A little more than a year since the New York Times eliminated a number of bestseller lists—including the graphic novel and manga lists—literary agent Charlie Olsen has collected more than 400 signatures on a letter appealing to the paper to restore the comics lists.
In the letter, which was sent earlier this week, Olsen, a literary agent at Inkwell Management, appeals to the New York Times’s newly appointed publisher A.G. Sulzberger, to “increase coverage of the comics medium and bring back the graphic novel bestseller list.”
Olsen, who represents such acclaimed graphic novel artists as the NBA-nominated Noelle Stevenson, NBA-winner March artist Nate Powell, and writer Alex de Campi, told PW he hopes the letter will “open a dialogue with the New York Times.”
The letter has more than 420 signatures from a distinguished list of artists, writers, publishers, and editors from across the world of comics publishing. Among those signing the letter: cartoonist Raina Telgemeier, cartoonist Nate Powell, cartoonist Box Brown, Boom! Studios publisher Filip Sablik, Abrams CEO Michael Jacobs, IDW CCO Chris Ryall, Hachette CEO Michael Pietsch, cartoonist Julia Wertz, Graphix senior editor Cassandra Pelham Fulton, and Berger Books founder/publisher Karen Berger.
In something of a surprise to publishers, in January 2017 The New York Times cut the graphic novel/manga lists as well as the mass market paperback lists, middle grade e-book and young adult e-book lists. Many graphic novel publishers reacted with dismay, although several comics publishers questioned the impact of the lists on sales.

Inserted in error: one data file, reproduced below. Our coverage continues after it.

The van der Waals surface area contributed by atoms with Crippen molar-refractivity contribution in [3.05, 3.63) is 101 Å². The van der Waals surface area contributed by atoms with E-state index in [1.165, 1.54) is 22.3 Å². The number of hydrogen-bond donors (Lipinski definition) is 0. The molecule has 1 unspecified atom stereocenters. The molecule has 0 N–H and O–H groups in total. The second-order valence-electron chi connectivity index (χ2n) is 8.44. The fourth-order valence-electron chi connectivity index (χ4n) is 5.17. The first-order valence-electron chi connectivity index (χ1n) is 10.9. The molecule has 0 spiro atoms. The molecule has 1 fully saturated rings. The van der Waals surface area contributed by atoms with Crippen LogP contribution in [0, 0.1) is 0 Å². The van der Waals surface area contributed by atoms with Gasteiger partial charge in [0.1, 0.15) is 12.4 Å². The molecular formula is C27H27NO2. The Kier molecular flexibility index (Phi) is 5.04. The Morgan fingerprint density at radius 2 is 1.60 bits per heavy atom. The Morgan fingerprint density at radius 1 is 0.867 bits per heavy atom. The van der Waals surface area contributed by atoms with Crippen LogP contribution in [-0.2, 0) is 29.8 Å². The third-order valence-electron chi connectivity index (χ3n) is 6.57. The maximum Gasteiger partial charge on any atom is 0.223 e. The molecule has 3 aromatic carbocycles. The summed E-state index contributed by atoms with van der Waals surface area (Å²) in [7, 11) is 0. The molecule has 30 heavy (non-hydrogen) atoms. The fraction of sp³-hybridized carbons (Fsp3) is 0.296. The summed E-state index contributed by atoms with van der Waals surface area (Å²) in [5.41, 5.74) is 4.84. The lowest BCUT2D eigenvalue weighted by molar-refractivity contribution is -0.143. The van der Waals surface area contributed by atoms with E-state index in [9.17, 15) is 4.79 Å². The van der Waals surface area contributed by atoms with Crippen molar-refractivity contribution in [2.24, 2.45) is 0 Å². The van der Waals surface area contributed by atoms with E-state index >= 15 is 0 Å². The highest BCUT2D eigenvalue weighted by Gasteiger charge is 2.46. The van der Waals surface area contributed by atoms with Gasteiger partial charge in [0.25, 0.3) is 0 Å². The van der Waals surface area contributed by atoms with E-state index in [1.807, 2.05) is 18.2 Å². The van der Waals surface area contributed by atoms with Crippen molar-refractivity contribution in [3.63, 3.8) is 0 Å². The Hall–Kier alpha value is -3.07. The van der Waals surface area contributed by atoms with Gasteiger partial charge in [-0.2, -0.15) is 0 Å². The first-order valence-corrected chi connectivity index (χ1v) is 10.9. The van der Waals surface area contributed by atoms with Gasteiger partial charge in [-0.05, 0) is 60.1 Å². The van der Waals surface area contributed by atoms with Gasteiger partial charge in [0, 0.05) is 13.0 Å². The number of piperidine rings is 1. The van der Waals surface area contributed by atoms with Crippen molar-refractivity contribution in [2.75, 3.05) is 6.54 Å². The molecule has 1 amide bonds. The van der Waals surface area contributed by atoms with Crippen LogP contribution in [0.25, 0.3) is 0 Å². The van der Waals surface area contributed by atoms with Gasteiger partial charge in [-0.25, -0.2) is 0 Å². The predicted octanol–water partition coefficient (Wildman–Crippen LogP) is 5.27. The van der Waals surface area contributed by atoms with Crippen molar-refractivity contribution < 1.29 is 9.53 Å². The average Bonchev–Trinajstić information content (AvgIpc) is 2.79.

In the letter, Olsen notes the New York Times originally promised expanded “’coverage of these books in ways that we think will better serve readers and attract new audiences to the genres.’ A year later we’re still waiting for that coverage to start.” The New York Times graphic novel bestseller list debuted in 2009.
Olsen emphasized that the lists help “the visibility of our medium, and thus helps advance comics as serious literature.” He also writes that the lists “play an indispensable role in helping new readers discover books,” and without the lists, “it’s harder for us to sell books, which makes it more challenging for publishers to take chances on new voices.”
Olsen told PW “comics are a vibrant medium and shouldn’t be on the sidelines of the book world.” Olsen described the NYT lists as a “taste maker,” that helps readers, librarians and retailers around the country know, “what people are reading, what’s popular and what’s the highest quality.”
Asked if PW’s bestseller lists can play that role, Olsen said the PW list, done in collaboration with NPD BookScan, was directed primarily to industry professionals rather than consumers.